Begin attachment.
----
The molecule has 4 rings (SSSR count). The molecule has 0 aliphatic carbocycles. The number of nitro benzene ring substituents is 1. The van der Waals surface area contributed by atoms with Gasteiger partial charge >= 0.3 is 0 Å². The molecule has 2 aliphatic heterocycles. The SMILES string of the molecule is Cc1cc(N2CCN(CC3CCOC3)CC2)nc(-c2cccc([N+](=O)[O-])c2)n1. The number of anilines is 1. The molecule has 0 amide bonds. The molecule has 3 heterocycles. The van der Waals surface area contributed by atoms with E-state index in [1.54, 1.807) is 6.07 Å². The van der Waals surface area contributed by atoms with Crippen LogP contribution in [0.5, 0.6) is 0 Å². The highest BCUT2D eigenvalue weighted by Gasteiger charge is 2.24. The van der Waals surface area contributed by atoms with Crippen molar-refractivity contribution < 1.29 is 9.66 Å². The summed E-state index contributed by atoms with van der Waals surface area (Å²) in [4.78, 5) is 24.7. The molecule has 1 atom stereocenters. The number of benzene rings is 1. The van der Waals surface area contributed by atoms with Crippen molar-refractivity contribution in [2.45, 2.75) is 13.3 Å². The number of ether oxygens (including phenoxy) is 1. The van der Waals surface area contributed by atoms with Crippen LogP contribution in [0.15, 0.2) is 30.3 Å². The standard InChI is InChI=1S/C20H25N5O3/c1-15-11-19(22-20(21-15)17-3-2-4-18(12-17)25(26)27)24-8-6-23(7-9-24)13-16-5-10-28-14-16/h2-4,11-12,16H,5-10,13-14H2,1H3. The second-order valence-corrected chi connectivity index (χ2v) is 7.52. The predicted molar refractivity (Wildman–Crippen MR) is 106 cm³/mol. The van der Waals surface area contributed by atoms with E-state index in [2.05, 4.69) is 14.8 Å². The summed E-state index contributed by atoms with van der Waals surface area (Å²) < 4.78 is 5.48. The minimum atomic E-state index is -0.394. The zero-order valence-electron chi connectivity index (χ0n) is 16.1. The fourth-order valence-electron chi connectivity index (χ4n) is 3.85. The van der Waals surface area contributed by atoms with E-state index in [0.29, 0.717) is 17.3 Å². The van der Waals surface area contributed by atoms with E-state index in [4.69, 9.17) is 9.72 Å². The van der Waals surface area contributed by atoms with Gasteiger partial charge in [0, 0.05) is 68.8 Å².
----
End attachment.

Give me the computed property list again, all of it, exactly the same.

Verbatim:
The molecule has 4 rings (SSSR count). The molecule has 0 aliphatic carbocycles. The number of nitro benzene ring substituents is 1. The van der Waals surface area contributed by atoms with Gasteiger partial charge >= 0.3 is 0 Å². The molecule has 2 aliphatic heterocycles. The SMILES string of the molecule is Cc1cc(N2CCN(CC3CCOC3)CC2)nc(-c2cccc([N+](=O)[O-])c2)n1. The number of anilines is 1. The molecule has 0 amide bonds. The molecule has 3 heterocycles. The van der Waals surface area contributed by atoms with E-state index in [1.54, 1.807) is 6.07 Å². The van der Waals surface area contributed by atoms with Crippen LogP contribution in [0.5, 0.6) is 0 Å². The highest BCUT2D eigenvalue weighted by Gasteiger charge is 2.24. The van der Waals surface area contributed by atoms with Crippen molar-refractivity contribution < 1.29 is 9.66 Å². The summed E-state index contributed by atoms with van der Waals surface area (Å²) in [4.78, 5) is 24.7. The molecule has 1 atom stereocenters. The number of benzene rings is 1. The van der Waals surface area contributed by atoms with Crippen molar-refractivity contribution in [2.45, 2.75) is 13.3 Å². The number of ether oxygens (including phenoxy) is 1. The van der Waals surface area contributed by atoms with Crippen LogP contribution in [0.15, 0.2) is 30.3 Å². The standard InChI is InChI=1S/C20H25N5O3/c1-15-11-19(22-20(21-15)17-3-2-4-18(12-17)25(26)27)24-8-6-23(7-9-24)13-16-5-10-28-14-16/h2-4,11-12,16H,5-10,13-14H2,1H3. The second-order valence-corrected chi connectivity index (χ2v) is 7.52. The predicted molar refractivity (Wildman–Crippen MR) is 106 cm³/mol. The van der Waals surface area contributed by atoms with E-state index in [2.05, 4.69) is 14.8 Å². The summed E-state index contributed by atoms with van der Waals surface area (Å²) < 4.78 is 5.48. The minimum atomic E-state index is -0.394. The zero-order valence-electron chi connectivity index (χ0n) is 16.1. The fourth-order valence-electron chi connectivity index (χ4n) is 3.85. The van der Waals surface area contributed by atoms with E-state index in [0.29, 0.717) is 17.3 Å². The van der Waals surface area contributed by atoms with E-state index in [4.69, 9.17) is 9.72 Å². The van der Waals surface area contributed by atoms with Gasteiger partial charge in [0, 0.05) is 68.8 Å².